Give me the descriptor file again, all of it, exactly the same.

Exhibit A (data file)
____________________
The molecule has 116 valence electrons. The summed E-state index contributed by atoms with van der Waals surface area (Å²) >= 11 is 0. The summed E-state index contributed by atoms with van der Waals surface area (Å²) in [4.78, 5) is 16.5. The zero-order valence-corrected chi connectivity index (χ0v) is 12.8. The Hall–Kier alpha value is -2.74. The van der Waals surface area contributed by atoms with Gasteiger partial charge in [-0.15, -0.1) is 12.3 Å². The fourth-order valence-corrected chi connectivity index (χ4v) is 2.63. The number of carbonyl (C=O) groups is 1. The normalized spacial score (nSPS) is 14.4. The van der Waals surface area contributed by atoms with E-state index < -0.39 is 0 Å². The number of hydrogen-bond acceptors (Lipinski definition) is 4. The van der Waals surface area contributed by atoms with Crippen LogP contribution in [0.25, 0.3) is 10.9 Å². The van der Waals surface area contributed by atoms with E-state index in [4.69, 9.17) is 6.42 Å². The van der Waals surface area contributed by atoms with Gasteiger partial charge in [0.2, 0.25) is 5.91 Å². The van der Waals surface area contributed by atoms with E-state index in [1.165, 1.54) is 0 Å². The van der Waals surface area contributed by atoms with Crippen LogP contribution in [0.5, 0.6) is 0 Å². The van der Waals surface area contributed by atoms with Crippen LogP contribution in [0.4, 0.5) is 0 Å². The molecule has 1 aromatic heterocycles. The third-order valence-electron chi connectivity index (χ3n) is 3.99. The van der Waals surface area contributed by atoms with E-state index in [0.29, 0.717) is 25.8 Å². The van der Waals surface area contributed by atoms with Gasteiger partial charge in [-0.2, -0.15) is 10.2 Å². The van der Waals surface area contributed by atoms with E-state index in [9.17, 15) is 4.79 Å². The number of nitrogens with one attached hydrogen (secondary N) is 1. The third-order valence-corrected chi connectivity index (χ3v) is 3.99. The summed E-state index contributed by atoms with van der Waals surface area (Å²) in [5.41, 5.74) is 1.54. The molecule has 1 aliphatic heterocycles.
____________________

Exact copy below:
The molecule has 116 valence electrons. The summed E-state index contributed by atoms with van der Waals surface area (Å²) >= 11 is 0. The summed E-state index contributed by atoms with van der Waals surface area (Å²) in [4.78, 5) is 16.5. The zero-order valence-corrected chi connectivity index (χ0v) is 12.8. The Hall–Kier alpha value is -2.74. The van der Waals surface area contributed by atoms with Gasteiger partial charge in [-0.15, -0.1) is 12.3 Å². The fourth-order valence-corrected chi connectivity index (χ4v) is 2.63. The number of carbonyl (C=O) groups is 1. The normalized spacial score (nSPS) is 14.4. The van der Waals surface area contributed by atoms with E-state index < -0.39 is 0 Å². The number of hydrogen-bond acceptors (Lipinski definition) is 4. The van der Waals surface area contributed by atoms with Crippen LogP contribution in [0.25, 0.3) is 10.9 Å². The van der Waals surface area contributed by atoms with E-state index in [4.69, 9.17) is 6.42 Å². The van der Waals surface area contributed by atoms with Gasteiger partial charge in [0.2, 0.25) is 5.91 Å². The van der Waals surface area contributed by atoms with E-state index in [1.165, 1.54) is 0 Å². The van der Waals surface area contributed by atoms with Crippen LogP contribution in [0.5, 0.6) is 0 Å². The van der Waals surface area contributed by atoms with Crippen LogP contribution in [0.4, 0.5) is 0 Å². The molecule has 1 aromatic heterocycles. The third-order valence-electron chi connectivity index (χ3n) is 3.99. The van der Waals surface area contributed by atoms with E-state index in [0.29, 0.717) is 25.8 Å². The van der Waals surface area contributed by atoms with Gasteiger partial charge in [-0.2, -0.15) is 10.2 Å². The van der Waals surface area contributed by atoms with E-state index in [9.17, 15) is 4.79 Å². The number of nitrogens with one attached hydrogen (secondary N) is 1. The third-order valence-corrected chi connectivity index (χ3v) is 3.99. The summed E-state index contributed by atoms with van der Waals surface area (Å²) in [5.41, 5.74) is 1.54. The molecule has 1 aliphatic heterocycles.